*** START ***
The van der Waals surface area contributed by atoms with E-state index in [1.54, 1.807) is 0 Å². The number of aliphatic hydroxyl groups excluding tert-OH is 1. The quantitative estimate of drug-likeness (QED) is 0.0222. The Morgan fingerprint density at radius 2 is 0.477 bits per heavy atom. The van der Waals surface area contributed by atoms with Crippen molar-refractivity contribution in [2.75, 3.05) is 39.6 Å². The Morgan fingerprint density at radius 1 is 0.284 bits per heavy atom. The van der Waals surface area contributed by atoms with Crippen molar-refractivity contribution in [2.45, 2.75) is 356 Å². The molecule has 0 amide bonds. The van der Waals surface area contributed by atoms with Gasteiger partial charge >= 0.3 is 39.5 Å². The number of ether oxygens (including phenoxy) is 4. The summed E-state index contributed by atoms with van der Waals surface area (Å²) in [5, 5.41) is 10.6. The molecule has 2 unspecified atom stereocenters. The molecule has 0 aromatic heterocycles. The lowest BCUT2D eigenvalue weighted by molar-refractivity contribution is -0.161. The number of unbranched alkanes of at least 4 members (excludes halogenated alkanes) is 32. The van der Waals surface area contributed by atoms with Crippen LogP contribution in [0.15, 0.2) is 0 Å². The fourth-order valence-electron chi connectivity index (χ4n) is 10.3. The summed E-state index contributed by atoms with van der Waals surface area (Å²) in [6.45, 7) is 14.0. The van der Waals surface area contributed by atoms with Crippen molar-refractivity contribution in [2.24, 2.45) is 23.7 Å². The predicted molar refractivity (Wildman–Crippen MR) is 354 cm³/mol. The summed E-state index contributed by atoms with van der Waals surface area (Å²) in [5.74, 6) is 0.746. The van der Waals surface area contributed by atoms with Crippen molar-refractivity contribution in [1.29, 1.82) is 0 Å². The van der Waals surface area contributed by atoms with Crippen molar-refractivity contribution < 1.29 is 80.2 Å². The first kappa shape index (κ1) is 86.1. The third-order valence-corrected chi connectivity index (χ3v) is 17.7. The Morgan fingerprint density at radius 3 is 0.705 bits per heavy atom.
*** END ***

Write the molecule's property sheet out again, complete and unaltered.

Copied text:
The van der Waals surface area contributed by atoms with E-state index in [1.54, 1.807) is 0 Å². The number of aliphatic hydroxyl groups excluding tert-OH is 1. The quantitative estimate of drug-likeness (QED) is 0.0222. The Morgan fingerprint density at radius 2 is 0.477 bits per heavy atom. The van der Waals surface area contributed by atoms with Crippen molar-refractivity contribution in [2.75, 3.05) is 39.6 Å². The Morgan fingerprint density at radius 1 is 0.284 bits per heavy atom. The van der Waals surface area contributed by atoms with Crippen molar-refractivity contribution in [2.45, 2.75) is 356 Å². The molecule has 0 amide bonds. The van der Waals surface area contributed by atoms with Gasteiger partial charge >= 0.3 is 39.5 Å². The number of ether oxygens (including phenoxy) is 4. The summed E-state index contributed by atoms with van der Waals surface area (Å²) in [5, 5.41) is 10.6. The molecule has 2 unspecified atom stereocenters. The molecule has 0 aromatic heterocycles. The lowest BCUT2D eigenvalue weighted by molar-refractivity contribution is -0.161. The number of unbranched alkanes of at least 4 members (excludes halogenated alkanes) is 32. The van der Waals surface area contributed by atoms with Crippen LogP contribution in [0.15, 0.2) is 0 Å². The fourth-order valence-electron chi connectivity index (χ4n) is 10.3. The summed E-state index contributed by atoms with van der Waals surface area (Å²) in [6.45, 7) is 14.0. The van der Waals surface area contributed by atoms with Crippen molar-refractivity contribution in [2.24, 2.45) is 23.7 Å². The predicted molar refractivity (Wildman–Crippen MR) is 354 cm³/mol. The summed E-state index contributed by atoms with van der Waals surface area (Å²) in [5.74, 6) is 0.746. The van der Waals surface area contributed by atoms with Crippen molar-refractivity contribution in [1.29, 1.82) is 0 Å². The van der Waals surface area contributed by atoms with Crippen molar-refractivity contribution < 1.29 is 80.2 Å². The first kappa shape index (κ1) is 86.1. The third-order valence-corrected chi connectivity index (χ3v) is 17.7. The Morgan fingerprint density at radius 3 is 0.705 bits per heavy atom.